DOTSCH v. GRIMES.
This is an appeal by defendant from a judgment of the Superior Court of Los Angeles County modifying an order in re custody of the minor child of plaintiff and defendant, which custody had formerly been granted by the Court of Common Pleas of the County of Summit, State of Ohio, to plaintiff mother ‘during the regular public school term in the community in which the child then resides' and to defendant father ‘during the summer vacation period, which shall begin on the third day after the closing date of the regular public schools in the spring, and shall end on the third day before the commencing of the regular public school term in the fall.’
By her complaint the plaintiff mother sought the sole and exclusive custody of said minor, and the litigation was instituted pursuant to the provisions of section 199 of the Civil Code. To plaintiff's complaint defendant father filed his answer, and the cause proceeded to trial, following which the court ordered judgment, adopting as such judgment the aforesaid judgment rendered in the Ohio court relating to the custody of said minor child, except ‘that the period of time during which Ernest A. Grimes, the father of said child, shall be entitled to his custody shall be for a period of six weeks, instead of three months, during the summer vacation period of the public schools.’
Plaintiff mother remarried and has resided at San Pedro in Los Angeles County since 1940. When in September, 1944, she obtained custody of the child in the Ohio court, she brought him to her California home, and in March, 1945, commenced this action for his exclusive custody. No brief has been filed on behalf of respondent.
The child being within this jurisdiction, the courts of this state are empowered, notwithstanding any judgment or order of the courts of a sister state, to inquire into and determine in their own behalf what are the best interests and what will best promote the welfare of the child. This because under long-recognized authority in this State an award of custody of a minor child of divorced parents to either party in a divorce proceeding has no permanent finality, and is later subject to change and modification by the court wherein it was made. This rule is applicable not only to orders made by California courts, but to such former orders of courts in other states. Foster v. Foster, 8 Cal.2d 719, 726, 68 P.2d 719.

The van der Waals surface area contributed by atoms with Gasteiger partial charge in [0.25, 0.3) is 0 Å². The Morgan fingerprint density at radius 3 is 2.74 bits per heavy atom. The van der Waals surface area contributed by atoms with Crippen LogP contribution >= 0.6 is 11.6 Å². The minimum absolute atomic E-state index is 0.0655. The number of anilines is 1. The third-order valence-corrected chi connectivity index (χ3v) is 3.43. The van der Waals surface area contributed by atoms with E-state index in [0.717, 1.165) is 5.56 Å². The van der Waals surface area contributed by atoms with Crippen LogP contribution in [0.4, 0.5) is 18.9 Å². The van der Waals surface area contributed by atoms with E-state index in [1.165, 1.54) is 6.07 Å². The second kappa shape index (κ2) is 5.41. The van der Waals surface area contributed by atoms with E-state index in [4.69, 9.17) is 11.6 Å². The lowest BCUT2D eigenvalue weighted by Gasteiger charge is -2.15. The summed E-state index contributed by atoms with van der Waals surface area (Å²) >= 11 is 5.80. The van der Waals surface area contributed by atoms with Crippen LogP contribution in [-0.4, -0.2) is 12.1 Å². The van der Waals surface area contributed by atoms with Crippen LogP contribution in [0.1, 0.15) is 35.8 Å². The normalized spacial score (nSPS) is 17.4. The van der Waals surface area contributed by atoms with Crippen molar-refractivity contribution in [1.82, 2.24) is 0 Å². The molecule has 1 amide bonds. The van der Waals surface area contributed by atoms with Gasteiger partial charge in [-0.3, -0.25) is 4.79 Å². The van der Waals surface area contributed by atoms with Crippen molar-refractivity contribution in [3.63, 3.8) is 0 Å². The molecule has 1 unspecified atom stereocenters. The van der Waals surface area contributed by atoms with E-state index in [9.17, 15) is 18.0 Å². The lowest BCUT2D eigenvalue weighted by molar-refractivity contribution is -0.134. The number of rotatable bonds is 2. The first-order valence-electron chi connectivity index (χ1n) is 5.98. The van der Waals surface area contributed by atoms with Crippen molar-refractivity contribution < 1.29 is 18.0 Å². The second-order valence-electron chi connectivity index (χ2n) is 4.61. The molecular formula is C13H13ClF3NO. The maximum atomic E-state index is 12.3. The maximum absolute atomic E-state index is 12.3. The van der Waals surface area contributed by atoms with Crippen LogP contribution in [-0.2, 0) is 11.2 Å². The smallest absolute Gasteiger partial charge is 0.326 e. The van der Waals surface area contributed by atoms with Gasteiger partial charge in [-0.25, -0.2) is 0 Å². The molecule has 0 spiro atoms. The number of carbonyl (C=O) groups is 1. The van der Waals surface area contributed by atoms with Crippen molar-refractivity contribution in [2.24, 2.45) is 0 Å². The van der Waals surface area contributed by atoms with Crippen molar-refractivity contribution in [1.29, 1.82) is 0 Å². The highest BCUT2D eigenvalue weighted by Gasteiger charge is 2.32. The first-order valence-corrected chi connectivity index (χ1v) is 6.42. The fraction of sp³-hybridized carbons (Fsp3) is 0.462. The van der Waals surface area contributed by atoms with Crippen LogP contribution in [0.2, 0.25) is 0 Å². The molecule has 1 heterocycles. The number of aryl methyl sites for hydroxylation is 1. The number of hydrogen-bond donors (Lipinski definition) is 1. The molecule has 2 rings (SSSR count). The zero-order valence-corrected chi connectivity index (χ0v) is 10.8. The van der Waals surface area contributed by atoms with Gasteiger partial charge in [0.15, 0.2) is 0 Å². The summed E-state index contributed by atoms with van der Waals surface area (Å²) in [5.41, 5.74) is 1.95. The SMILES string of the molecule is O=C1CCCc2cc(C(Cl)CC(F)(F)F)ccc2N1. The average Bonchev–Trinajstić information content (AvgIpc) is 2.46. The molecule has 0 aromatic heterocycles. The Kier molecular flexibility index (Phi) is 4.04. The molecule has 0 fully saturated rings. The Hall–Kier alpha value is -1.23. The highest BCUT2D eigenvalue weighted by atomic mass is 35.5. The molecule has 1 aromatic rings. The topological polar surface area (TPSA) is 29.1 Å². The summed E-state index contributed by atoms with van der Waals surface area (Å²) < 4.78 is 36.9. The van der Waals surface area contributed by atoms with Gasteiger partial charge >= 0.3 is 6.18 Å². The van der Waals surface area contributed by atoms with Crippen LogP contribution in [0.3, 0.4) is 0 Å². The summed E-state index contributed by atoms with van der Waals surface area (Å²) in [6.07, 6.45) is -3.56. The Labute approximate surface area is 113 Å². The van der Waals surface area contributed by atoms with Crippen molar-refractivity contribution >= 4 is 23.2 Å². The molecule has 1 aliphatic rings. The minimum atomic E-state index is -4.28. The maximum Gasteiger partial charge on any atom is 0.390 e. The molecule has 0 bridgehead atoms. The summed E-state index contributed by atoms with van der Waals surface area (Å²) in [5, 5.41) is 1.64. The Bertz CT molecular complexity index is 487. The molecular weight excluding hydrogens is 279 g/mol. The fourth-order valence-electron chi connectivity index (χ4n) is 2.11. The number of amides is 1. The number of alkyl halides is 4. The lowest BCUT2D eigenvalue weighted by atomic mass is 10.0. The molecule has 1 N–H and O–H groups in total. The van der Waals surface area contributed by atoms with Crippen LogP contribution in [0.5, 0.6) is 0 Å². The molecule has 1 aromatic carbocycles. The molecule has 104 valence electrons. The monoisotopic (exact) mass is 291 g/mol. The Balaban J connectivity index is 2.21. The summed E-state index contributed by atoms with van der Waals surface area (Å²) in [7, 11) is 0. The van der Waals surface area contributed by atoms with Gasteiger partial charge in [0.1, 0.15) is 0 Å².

While contending that the order of the Ohio court was entitled on principles of comity to full faith and credit in the courts of this state, appellant does not seriously insist that the jurisdiction of the Superior Court of Los Angeles County to make an order modifying the Ohio order can be successfully challenged upon the ground that the latter order was res judicata and could not therefore be changed. Appellant, however, does contend that where no evidence was offered or introduced of any change in circumstances arising after the making of the Ohio order, the California court was without authority to modify the same. In support of this claim appellant relies upon Foster v. Foster, supra, wherein the court, at page 728 of 8 Cal.2d, at page 723 of 68 P.2d, quotes approvingly from Titcomb v. Superior Court of Santa Clara County, 220 Cal. 34, 39, 29 P.2d 206, 209, as follows:
‘The paramount concern in awarding custody as between parents is the welfare of the child, who is not the property of his parents. If it appears that the circumstances upon which the prior order of another state is based have not changed, our courts, on principles of comity, may refuse to decree a change of custody, but the decree of the other state is never a bar to inquiry as to the best interests of the child.’
It should be noted that the court uses the phrase, ‘may refuse to decree a change of custody,’ immediately followed by the significant language that the decree of a sister state ‘is never a bar to inquiry as to the best interests of the child.’
We are here confronted with another case wherein the Ohio and California courts found both parents fit to have custody of the child and did award physical custody to both parents during specified periods of each calender year. In the case of Kelly v. Kelly, 171 P.2d 95, we had before us a similar situation so far as the fitness of both parents is concerned. In the case just cited we held that the so-called ‘changed circumstances' rule was never intended to nor can it impair the inherent statutory power of the court to make such orders relative to the custody of children ‘as may seem necessary or proper’ and to ‘at any time modify or vacate the same.’ Civ.Code, sec. 138, subd. 2. If, as it has been repeatedly held, the welfare and best interest of the child are the paramount concern of the court, then what governs is not the rule of ‘changed circumstances,’ but what at the time of the hearing is, in the sound discretion of the court, for the child's welfare. While, as stated by this court in Kelly v. Kelly, supra, the court may not be held to have abused its discretion in refusing to modify or change the custody unless there is a showing of ‘changed circumstances,’ such a showing is not an essential prerequisite to the making of such modification if, in the exercise of its broad and sound discretion, the court, under the facts before it, determines that the best interests of the child would be conserved by modifying the previous order.